We are committed to academic excellence and research in all areas pertinent to mechanical and energy engineering. You will study the fundamentals and applications of engineering and develop life-long learning skills within a research/project-oriented environment.
UNT is constantly assessing its degree programs with an eye on tomorrow’s marketplace. The College of Engineering is a pioneer in developing project-oriented curricula, allowing you to apply knowledge in interesting and tangible real-world applications. Our state-of-the-art laboratories and research facilities are the envy of universities nationwide.
With small class sizes, you can work closely with distinguished faculty members to solve complex problems faced by businesses and consumers. Our faculty members have been honored by various organizations such as the American Society of Mechanical Engineers and the American Society of Heating, Refrigerating and Air-Conditioning Engineers. You also will have the opportunity to network through valuable contacts we have established with leading companies and corporate partners.
Engineers are in high demand in academia and the workplace to solve major challenges in sustainable energy provision, the development of innovative medical devices and the mechanics of new materials for the next generation of vehicles.
Because mechanical engineering is the most general of the engineering disciplines, this degree program prepares you for positions in most industries employing engineers, including aerospace, gas production and distribution, and nanotechnology, among others.
Engineering classes are conducted at the College of Engineering at Discovery Park, our 300-acre research facility. The college has laboratories with cutting-edge research equipment and instructional facilities. The department also supports top-ranked research laboratories that offer exciting possibilities for study and research. Working with faculty members, you may research:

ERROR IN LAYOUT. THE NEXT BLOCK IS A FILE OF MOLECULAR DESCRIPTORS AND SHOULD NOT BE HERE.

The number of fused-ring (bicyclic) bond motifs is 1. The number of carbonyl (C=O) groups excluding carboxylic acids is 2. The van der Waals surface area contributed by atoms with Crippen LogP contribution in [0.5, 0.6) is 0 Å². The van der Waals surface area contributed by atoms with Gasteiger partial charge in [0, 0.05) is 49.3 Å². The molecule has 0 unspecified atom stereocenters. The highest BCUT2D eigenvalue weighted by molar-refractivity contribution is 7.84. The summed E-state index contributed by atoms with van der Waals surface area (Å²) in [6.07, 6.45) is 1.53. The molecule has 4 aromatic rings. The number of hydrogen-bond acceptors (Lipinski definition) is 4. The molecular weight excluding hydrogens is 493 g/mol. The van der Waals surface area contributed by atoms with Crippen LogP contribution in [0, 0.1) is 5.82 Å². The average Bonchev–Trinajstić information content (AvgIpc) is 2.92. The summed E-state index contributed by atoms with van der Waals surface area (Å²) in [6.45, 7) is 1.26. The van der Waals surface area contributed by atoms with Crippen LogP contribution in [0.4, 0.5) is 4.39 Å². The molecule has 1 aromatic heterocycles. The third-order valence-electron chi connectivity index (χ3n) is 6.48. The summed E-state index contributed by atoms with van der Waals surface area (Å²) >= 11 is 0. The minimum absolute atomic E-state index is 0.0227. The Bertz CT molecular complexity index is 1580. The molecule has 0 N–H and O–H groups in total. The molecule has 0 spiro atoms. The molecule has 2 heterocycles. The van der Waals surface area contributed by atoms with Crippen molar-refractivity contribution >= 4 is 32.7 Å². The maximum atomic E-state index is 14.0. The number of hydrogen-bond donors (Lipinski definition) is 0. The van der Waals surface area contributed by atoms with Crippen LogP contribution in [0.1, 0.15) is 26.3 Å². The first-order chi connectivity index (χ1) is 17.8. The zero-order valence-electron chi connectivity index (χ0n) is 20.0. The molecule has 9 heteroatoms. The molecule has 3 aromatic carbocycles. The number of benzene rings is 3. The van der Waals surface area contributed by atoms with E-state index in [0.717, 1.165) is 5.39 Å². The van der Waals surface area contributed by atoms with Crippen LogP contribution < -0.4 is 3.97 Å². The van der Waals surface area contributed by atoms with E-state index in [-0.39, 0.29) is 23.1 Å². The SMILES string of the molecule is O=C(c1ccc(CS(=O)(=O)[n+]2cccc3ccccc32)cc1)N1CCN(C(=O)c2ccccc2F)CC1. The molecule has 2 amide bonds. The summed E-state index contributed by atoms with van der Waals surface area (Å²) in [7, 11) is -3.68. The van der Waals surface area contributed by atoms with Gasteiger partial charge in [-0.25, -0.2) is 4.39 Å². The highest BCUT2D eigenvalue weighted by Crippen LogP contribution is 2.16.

The university offers more than 80 research centers and cross-disciplinary research clusters, including a cluster focusing on renewable energy and conservation. This cluster conducts research in renewable power generation, smart grid transmission, and efficient buildings to develop energy and technology strategies that address the region and nation’s 21st century conservation needs.
You must apply through the Toulouse Graduate School or the International Admissions Office and meet the minimum requirements for graduate admission. For details, visit tsgs.unt.edu or www.international.unt.edu.
You also must submit the following materials directly to the department:
You will plan your degree program with the assistance and approval of your major professor and advisory committee. The requirement for graduation is completion of at least 30 credit hours with at least a B average in all graduate courses.
Teaching and research assistantships funded by the department and faculty research grants support many students. Out-of-state and international students who are funded at least half time are eligible for in-state tuition rates. Only master’s students who select the thesis option are eligible for teaching or research assistantships. A number of in-state tuition scholarships also are available.
Information about other financial assistance programs is at financialaid.unt.edu.